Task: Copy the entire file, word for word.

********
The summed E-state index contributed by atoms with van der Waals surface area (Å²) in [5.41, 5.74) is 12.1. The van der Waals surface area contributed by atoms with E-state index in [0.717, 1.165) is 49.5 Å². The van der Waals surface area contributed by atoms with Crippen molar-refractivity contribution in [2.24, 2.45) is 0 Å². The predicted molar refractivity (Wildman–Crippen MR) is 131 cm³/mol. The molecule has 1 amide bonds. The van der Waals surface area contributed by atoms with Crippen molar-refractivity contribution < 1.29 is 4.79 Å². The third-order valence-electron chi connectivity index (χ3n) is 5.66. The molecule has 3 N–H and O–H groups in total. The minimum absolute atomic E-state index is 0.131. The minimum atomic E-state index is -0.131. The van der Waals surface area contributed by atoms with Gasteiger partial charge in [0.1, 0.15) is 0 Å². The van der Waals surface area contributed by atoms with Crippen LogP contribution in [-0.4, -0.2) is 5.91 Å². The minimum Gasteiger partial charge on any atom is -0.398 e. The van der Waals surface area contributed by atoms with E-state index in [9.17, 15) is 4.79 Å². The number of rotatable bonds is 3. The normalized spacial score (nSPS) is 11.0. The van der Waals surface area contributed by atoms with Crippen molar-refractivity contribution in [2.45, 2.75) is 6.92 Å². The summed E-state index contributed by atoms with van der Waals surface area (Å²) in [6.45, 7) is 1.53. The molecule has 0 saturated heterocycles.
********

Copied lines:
The summed E-state index contributed by atoms with van der Waals surface area (Å²) in [5.41, 5.74) is 12.1. The van der Waals surface area contributed by atoms with E-state index in [0.717, 1.165) is 49.5 Å². The van der Waals surface area contributed by atoms with Crippen molar-refractivity contribution in [2.24, 2.45) is 0 Å². The predicted molar refractivity (Wildman–Crippen MR) is 131 cm³/mol. The molecule has 1 amide bonds. The van der Waals surface area contributed by atoms with Crippen molar-refractivity contribution < 1.29 is 4.79 Å². The third-order valence-electron chi connectivity index (χ3n) is 5.66. The molecule has 3 N–H and O–H groups in total. The minimum absolute atomic E-state index is 0.131. The minimum atomic E-state index is -0.131. The van der Waals surface area contributed by atoms with Gasteiger partial charge in [0.1, 0.15) is 0 Å². The van der Waals surface area contributed by atoms with Crippen LogP contribution in [-0.4, -0.2) is 5.91 Å². The minimum Gasteiger partial charge on any atom is -0.398 e. The van der Waals surface area contributed by atoms with E-state index in [9.17, 15) is 4.79 Å². The number of rotatable bonds is 3. The normalized spacial score (nSPS) is 11.0. The van der Waals surface area contributed by atoms with Crippen molar-refractivity contribution in [2.45, 2.75) is 6.92 Å². The summed E-state index contributed by atoms with van der Waals surface area (Å²) in [6.45, 7) is 1.53. The molecule has 0 saturated heterocycles.